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October 24, 2012

Meet Derek, a Baboon Used in Research

Derek was captured in Africa and shipped to a U.S. university

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    There are no known images of Derek. This stock photo of a Chacma baboon illustrates what he may have looked like. SeanNel/iStockphoto.com

Derek* was a Chacma baboon born in the wild in the African nation of Tanzania. When he was still an infant, he was captured, sold and shipped to a U.S. university where he would spend the remaining years of his life being used in harmful experiments.

Traumatic existence

During his time at the university laboratory, Derek was subjected twice to whole body irradiation, a procedure that involved extensive handling by laboratory personnel and forcible restraint. Bone marrow samples were removed from his leg bones so they could later be reintroduced into his body with newly contained foreign genetic material, which his body later rejected.

Derek received drugs through an IV for 98 consecutive days immediately following his bone marrow surgery and undergoing whole body irradiation. In addition, during a single one hundred-day period, Derek received over 300 doses of eight different substances.

Derek also underwent surgery to have a graft placed on a blocked artery, but the graft failed. On three other occasions, he underwent surgery to have a port for draining fluid placed in a large vein on his left leg, again requiring him to be handled by laboratory personnel and forcibly restrained.

While having his leg shaved for a procedure, Derek sustained a traumatic injury to his left knee from the hair clippers and had to have some of the affected tissue removed and sutured. He also suffered from diarrhea and severe oral lesions, which were likely stress-induced.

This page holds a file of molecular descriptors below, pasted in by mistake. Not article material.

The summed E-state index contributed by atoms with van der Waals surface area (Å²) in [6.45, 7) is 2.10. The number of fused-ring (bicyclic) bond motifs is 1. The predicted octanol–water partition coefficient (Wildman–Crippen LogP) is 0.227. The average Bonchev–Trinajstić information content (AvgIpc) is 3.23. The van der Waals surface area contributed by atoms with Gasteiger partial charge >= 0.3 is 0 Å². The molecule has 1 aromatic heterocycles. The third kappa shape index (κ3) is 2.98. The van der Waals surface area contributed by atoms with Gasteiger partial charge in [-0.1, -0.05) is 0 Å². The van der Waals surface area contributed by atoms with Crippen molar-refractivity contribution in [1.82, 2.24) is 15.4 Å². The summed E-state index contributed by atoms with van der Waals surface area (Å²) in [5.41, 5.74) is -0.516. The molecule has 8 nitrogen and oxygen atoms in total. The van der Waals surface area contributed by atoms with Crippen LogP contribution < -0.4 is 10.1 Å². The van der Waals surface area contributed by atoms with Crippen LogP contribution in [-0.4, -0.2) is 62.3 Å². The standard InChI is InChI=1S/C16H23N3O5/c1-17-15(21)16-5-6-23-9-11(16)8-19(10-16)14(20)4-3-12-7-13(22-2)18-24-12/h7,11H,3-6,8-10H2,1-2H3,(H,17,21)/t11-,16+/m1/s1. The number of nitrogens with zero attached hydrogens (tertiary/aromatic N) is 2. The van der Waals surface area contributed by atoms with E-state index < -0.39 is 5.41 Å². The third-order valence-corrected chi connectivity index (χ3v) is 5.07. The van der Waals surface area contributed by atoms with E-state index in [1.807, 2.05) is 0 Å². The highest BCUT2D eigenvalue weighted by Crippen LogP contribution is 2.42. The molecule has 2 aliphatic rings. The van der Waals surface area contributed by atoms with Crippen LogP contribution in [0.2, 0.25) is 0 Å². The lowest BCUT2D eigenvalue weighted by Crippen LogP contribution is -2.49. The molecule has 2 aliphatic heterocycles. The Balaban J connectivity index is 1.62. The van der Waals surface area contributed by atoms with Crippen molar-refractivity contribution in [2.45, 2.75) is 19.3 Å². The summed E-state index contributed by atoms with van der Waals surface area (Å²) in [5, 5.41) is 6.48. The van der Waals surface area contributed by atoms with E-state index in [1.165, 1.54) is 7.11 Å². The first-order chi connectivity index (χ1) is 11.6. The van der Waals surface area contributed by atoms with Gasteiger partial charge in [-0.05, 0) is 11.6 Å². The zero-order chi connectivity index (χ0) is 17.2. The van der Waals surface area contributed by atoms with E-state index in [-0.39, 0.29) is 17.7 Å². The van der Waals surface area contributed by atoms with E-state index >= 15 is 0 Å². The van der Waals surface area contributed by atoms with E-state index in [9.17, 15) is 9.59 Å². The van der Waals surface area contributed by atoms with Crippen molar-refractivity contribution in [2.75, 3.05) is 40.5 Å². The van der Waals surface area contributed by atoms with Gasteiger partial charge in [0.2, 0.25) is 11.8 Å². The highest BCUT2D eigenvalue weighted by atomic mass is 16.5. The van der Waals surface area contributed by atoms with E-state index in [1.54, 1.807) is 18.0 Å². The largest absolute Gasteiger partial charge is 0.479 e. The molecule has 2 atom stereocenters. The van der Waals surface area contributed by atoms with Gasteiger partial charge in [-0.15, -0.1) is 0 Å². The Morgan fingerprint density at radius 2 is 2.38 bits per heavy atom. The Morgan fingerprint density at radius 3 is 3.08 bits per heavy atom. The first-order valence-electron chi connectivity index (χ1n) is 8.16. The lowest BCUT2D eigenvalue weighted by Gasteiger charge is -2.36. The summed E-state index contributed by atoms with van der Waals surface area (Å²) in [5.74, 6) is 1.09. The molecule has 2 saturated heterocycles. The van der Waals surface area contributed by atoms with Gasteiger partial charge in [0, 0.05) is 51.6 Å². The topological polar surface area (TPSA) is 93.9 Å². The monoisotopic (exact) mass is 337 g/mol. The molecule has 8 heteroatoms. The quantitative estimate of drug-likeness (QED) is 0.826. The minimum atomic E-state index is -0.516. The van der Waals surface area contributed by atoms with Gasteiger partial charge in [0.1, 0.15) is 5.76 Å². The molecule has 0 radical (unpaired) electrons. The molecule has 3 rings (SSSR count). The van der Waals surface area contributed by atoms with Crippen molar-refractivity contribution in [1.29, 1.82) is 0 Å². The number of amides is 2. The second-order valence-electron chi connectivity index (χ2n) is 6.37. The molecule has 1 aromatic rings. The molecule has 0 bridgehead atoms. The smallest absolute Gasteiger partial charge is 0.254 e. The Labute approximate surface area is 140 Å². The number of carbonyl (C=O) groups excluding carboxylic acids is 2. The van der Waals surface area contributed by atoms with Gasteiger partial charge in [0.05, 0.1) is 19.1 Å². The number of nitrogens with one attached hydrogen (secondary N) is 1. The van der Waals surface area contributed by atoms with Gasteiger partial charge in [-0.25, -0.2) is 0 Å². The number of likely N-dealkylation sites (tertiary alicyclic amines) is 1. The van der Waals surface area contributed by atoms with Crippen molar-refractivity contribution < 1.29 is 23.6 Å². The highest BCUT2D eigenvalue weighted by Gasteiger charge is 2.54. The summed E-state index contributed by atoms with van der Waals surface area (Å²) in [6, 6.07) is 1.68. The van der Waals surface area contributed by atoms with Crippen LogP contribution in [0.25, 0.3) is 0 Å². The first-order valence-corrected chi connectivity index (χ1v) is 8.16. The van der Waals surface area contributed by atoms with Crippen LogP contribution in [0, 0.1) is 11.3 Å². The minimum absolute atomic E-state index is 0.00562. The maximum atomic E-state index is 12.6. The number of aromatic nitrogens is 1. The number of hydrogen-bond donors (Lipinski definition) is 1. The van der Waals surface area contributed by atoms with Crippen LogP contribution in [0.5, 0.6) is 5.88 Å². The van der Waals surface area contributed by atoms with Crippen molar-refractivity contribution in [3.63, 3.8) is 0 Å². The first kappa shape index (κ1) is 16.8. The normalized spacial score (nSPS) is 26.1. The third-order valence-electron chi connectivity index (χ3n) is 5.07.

Emotional toll

During his two years at the laboratory, Derek was moved to a new cage 25 times, handled 433 times and spent 77 percent of his life in the facility caged alone.

Being handled by humans and being introduced to new environments are stressful events for baboons—as is living alone in a cage since in the wild baboons live in troops of 30-40 members.

In the wild

Wild baboons can only be found in Africa. Females typically give birth every other year to a single infant. For the first month, the mother carries the infant next to her stomach as she travels, holding him with one hand. By the time the baby is 5-6 weeks old he can ride on her back, holding on with all four paws. After a few months, he can ride upright on her back. Babies are typically weaned after one year.

Three months after Derek was born in the wild in Tanzania, records indicate that he was undergoing experiments at the university laboratory. Sadly, he experienced very little time with his mother before he was captured.

Life cut short

Derek died not long after his second birthday. His cause of death is unknown, but he likely died from complications caused by the many experiments performed on him. In the wild, the average lifespan of a baboon is 30 years.

In 2010, more than 110,000 primates like Derek were being kept in U.S. laboratories. Approximately 70,000 of them were used in harmful experiments. The rest (approximately 40,000) were used as “breeders” to produce babies for the research industry.

* "Derek" is the name we gave this monkey. If he was given a name at the laboratory where he lived, it is not mentioned in his records.

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